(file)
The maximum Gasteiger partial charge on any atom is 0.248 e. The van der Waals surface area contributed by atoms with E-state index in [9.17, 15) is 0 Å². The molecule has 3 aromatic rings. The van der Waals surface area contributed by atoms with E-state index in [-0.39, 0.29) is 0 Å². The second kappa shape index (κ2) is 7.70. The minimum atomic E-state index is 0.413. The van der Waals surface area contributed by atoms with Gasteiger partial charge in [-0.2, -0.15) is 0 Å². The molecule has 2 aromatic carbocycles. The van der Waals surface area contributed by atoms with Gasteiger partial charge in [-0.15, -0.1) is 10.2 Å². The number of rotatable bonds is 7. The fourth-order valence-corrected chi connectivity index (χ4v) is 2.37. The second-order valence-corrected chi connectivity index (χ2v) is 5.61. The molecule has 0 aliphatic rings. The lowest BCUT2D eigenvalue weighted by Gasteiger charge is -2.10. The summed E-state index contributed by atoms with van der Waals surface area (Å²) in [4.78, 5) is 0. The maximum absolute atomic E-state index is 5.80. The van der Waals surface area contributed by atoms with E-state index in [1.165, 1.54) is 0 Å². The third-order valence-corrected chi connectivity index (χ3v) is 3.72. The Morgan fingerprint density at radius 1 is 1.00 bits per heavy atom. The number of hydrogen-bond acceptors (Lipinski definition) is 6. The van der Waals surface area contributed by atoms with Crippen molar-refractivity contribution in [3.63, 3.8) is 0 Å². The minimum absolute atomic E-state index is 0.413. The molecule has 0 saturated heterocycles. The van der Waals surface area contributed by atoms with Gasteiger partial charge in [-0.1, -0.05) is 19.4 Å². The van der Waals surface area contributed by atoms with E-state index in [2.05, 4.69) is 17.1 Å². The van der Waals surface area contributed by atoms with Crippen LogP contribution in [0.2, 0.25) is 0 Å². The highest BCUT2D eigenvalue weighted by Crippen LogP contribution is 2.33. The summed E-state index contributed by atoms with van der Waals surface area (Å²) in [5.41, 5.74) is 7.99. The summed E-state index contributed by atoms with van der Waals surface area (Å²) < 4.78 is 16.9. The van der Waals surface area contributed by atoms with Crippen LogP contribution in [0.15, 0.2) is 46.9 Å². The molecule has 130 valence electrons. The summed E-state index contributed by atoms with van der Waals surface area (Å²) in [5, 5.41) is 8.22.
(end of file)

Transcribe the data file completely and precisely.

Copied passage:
The maximum Gasteiger partial charge on any atom is 0.248 e. The van der Waals surface area contributed by atoms with E-state index in [9.17, 15) is 0 Å². The molecule has 3 aromatic rings. The van der Waals surface area contributed by atoms with E-state index in [-0.39, 0.29) is 0 Å². The second kappa shape index (κ2) is 7.70. The minimum atomic E-state index is 0.413. The van der Waals surface area contributed by atoms with Gasteiger partial charge in [-0.2, -0.15) is 0 Å². The molecule has 2 aromatic carbocycles. The van der Waals surface area contributed by atoms with Gasteiger partial charge in [-0.15, -0.1) is 10.2 Å². The number of rotatable bonds is 7. The fourth-order valence-corrected chi connectivity index (χ4v) is 2.37. The second-order valence-corrected chi connectivity index (χ2v) is 5.61. The molecule has 0 aliphatic rings. The lowest BCUT2D eigenvalue weighted by Gasteiger charge is -2.10. The summed E-state index contributed by atoms with van der Waals surface area (Å²) in [4.78, 5) is 0. The maximum absolute atomic E-state index is 5.80. The van der Waals surface area contributed by atoms with E-state index in [1.165, 1.54) is 0 Å². The third-order valence-corrected chi connectivity index (χ3v) is 3.72. The Morgan fingerprint density at radius 1 is 1.00 bits per heavy atom. The number of hydrogen-bond acceptors (Lipinski definition) is 6. The van der Waals surface area contributed by atoms with Crippen molar-refractivity contribution in [3.63, 3.8) is 0 Å². The minimum absolute atomic E-state index is 0.413. The molecule has 0 saturated heterocycles. The van der Waals surface area contributed by atoms with Gasteiger partial charge in [-0.1, -0.05) is 19.4 Å². The van der Waals surface area contributed by atoms with E-state index in [2.05, 4.69) is 17.1 Å². The van der Waals surface area contributed by atoms with Crippen LogP contribution in [0.2, 0.25) is 0 Å². The highest BCUT2D eigenvalue weighted by Crippen LogP contribution is 2.33. The summed E-state index contributed by atoms with van der Waals surface area (Å²) in [5.41, 5.74) is 7.99. The summed E-state index contributed by atoms with van der Waals surface area (Å²) < 4.78 is 16.9. The van der Waals surface area contributed by atoms with Crippen LogP contribution in [0.15, 0.2) is 46.9 Å². The molecule has 130 valence electrons. The summed E-state index contributed by atoms with van der Waals surface area (Å²) in [5, 5.41) is 8.22.